Yeah, I can see that. I've got to assume, however, that DA's aren't too fond of those, as getting the actual victim to testify against her/his abuser can be pretty tough. Absent the victim's testimony, how much weight can a cop's account afford? Then it's not even a he said/she said: it's a husband & wife said vs cop said. Prosecuting something like that can get pretty sloppy I'd imagine.

      *I actually had to think about that one.
      I was married for two ******* years! Hell would be like Club Med! - Sam Kinison

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      • #18
        Originally posted by slick_miester View Post
        Yeah, I can see that. I've got to assume, however, that DA's aren't too fond of those, as getting the actual victim to testify against her/his abuser can be pretty tough. Absent the victim's testimony, how much weight can a cop's account afford? Then it's not even a he said/she said: it's a husband & wife said vs cop said. Prosecuting something like that can get pretty sloppy I'd imagine.

        *I actually had to think about that one.
        Depends upon the prosecutor.

        Of course, if you know the wife won't file, you had best arrest only when the facts are supportable. However, he's got freshly busted knuckles, she's got a tooth on the floor, the neighbor heard her screaming and a man yelling...it can fly in County (misdemeanor) Court. Better still you get one of the kids to comment while your dash cam is rolling.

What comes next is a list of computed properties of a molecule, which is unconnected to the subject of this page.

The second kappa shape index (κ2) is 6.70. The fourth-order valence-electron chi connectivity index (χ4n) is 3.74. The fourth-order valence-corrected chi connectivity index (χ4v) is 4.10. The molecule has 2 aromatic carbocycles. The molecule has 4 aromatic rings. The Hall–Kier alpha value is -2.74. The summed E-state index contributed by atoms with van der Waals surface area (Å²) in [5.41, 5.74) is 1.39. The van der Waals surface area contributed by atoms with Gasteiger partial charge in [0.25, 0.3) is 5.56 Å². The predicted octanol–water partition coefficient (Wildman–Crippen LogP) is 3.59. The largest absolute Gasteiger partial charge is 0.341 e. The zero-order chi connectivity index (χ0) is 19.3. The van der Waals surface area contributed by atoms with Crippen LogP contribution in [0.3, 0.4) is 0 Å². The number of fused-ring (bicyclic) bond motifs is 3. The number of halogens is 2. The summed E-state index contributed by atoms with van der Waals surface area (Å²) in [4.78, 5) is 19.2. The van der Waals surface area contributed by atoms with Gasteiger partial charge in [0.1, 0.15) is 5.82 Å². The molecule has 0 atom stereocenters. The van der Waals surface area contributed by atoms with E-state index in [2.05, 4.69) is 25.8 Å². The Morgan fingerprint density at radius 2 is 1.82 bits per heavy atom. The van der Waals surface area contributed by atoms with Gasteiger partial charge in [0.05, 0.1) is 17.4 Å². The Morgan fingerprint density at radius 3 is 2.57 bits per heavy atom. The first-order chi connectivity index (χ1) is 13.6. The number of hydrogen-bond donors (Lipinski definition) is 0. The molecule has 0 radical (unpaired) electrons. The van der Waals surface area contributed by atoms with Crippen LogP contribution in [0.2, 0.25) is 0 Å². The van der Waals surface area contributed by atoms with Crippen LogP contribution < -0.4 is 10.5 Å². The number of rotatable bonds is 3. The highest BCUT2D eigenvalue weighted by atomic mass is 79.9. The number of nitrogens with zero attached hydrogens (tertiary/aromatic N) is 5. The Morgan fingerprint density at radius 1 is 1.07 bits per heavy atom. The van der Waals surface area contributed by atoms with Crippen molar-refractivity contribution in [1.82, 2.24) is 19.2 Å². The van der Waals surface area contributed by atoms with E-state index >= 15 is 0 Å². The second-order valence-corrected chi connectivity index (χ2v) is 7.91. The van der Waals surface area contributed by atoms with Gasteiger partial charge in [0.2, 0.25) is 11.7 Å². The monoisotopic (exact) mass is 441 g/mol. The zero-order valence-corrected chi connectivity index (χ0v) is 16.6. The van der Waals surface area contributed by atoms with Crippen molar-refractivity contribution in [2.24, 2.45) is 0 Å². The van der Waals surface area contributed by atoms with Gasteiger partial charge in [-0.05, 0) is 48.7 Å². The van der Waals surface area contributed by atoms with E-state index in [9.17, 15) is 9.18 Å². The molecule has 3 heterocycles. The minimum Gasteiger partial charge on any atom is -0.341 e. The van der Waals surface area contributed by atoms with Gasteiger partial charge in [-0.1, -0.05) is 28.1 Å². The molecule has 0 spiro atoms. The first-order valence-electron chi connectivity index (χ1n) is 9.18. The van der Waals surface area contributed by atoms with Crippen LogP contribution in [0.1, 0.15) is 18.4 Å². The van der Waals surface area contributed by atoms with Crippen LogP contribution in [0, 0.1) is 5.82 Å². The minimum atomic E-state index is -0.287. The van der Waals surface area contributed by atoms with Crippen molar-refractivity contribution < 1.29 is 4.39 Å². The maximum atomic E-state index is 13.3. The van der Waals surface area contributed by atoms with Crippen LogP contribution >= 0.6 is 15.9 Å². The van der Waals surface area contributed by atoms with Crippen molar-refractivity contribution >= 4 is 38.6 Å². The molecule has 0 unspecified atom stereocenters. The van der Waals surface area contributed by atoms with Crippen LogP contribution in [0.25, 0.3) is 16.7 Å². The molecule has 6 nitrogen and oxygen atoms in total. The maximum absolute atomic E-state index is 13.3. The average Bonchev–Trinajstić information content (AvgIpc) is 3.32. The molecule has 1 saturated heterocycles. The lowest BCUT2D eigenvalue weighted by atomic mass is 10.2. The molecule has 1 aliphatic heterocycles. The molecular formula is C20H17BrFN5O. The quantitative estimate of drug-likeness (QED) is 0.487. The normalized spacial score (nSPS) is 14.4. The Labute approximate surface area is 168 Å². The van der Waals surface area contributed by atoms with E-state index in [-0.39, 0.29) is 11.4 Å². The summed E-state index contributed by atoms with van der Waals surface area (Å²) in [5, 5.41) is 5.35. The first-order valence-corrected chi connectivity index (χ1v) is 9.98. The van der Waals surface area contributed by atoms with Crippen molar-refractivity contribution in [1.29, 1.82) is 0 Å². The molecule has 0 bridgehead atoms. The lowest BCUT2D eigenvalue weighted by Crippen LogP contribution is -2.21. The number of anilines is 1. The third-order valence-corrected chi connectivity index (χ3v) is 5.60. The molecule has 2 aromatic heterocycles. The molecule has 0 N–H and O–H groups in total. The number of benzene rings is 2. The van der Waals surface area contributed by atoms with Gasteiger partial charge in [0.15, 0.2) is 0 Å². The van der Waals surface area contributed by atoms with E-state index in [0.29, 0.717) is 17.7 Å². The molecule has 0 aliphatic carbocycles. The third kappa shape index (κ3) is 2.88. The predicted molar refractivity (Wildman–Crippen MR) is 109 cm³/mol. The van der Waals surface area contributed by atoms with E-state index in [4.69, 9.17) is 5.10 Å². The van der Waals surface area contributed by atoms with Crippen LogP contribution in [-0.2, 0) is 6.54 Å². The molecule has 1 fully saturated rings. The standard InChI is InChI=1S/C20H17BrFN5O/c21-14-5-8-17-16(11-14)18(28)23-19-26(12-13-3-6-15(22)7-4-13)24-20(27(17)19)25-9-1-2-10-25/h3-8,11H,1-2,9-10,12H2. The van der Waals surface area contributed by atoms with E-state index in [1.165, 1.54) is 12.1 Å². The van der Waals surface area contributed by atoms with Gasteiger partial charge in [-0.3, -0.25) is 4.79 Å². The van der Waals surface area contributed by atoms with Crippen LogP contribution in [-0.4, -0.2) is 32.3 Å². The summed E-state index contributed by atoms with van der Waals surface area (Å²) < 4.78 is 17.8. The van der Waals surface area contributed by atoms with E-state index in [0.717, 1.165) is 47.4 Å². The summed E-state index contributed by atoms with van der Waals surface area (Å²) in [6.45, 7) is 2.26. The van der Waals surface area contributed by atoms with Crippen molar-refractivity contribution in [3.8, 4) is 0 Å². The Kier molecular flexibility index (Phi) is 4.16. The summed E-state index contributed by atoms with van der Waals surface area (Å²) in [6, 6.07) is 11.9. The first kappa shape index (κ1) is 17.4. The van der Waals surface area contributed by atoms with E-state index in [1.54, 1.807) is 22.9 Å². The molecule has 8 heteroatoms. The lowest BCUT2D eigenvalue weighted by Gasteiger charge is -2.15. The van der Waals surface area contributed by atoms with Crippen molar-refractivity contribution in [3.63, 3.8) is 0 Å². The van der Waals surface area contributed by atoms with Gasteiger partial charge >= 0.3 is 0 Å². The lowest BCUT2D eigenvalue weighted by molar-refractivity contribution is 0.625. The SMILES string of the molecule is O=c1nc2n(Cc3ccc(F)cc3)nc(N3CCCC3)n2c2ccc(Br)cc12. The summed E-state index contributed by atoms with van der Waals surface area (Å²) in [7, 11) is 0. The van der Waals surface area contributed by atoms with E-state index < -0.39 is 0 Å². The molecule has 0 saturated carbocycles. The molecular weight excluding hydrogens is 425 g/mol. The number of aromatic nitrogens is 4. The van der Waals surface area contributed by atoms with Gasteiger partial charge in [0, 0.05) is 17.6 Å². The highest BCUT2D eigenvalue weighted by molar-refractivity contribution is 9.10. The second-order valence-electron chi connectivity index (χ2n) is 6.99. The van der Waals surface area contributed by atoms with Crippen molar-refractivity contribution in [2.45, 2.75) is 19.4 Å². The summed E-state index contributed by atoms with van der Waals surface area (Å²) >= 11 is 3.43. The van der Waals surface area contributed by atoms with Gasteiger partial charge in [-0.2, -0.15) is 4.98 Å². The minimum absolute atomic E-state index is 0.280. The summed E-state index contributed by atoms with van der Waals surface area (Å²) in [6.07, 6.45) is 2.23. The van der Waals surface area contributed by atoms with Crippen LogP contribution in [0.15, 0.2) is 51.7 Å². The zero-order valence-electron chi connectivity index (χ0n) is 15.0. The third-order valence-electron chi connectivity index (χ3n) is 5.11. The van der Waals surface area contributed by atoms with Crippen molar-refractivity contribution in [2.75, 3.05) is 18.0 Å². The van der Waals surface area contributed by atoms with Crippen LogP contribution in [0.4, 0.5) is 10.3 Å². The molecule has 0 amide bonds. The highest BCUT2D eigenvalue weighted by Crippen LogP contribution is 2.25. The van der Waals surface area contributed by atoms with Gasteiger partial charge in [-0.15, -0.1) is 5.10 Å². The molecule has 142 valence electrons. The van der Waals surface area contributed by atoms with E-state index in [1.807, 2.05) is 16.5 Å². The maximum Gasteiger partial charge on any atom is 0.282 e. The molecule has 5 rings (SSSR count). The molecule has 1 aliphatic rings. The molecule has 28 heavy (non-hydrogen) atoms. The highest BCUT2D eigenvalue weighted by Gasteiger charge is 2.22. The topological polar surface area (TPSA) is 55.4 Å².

However, the key point of the law is that the arrest is legal regardless of where the DA takes it, so you effectively remove the abuser from the environment for the night, at least.

        And if, as often happens, he takes a swing at an officer or just resists, well, that's a horse of an entirely different color.
        Any man can hold his place when the bands play and women throw flowers; it is when the enemy presses close and metal shears through the ranks that one can acertain which are soldiers, and which are not.

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        • #19
          Originally posted by Arnold J Rimmer View Post
          Depends upon the prosecutor.

          Of course, if you know the wife won't file, you had best arrest only when the facts are supportable. However, he's got freshly busted knuckles, she's got a tooth on the floor, the neighbor heard her screaming and a man yelling...it can fly in County (misdemeanor) Court. Better still you get one of the kids to comment while your dash cam is rolling.

          However, the key point of the law is that the arrest is legal regardless of where the DA takes it, so you effectively remove the abuser from the environment for the night, at least.

          And if, as often happens, he takes a swing at an officer or just resists, well, that's a horse of an entirely different color.
          In many states, I believe it is true in Idaho, when there is a domestic with obvious evidence of contact, bruising etc. someone will be arrested.
          Dispite our best intentions, the system is dysfunctional that intelligence failure is guaranteed.
          Russ Travers, CIA analyst, 2001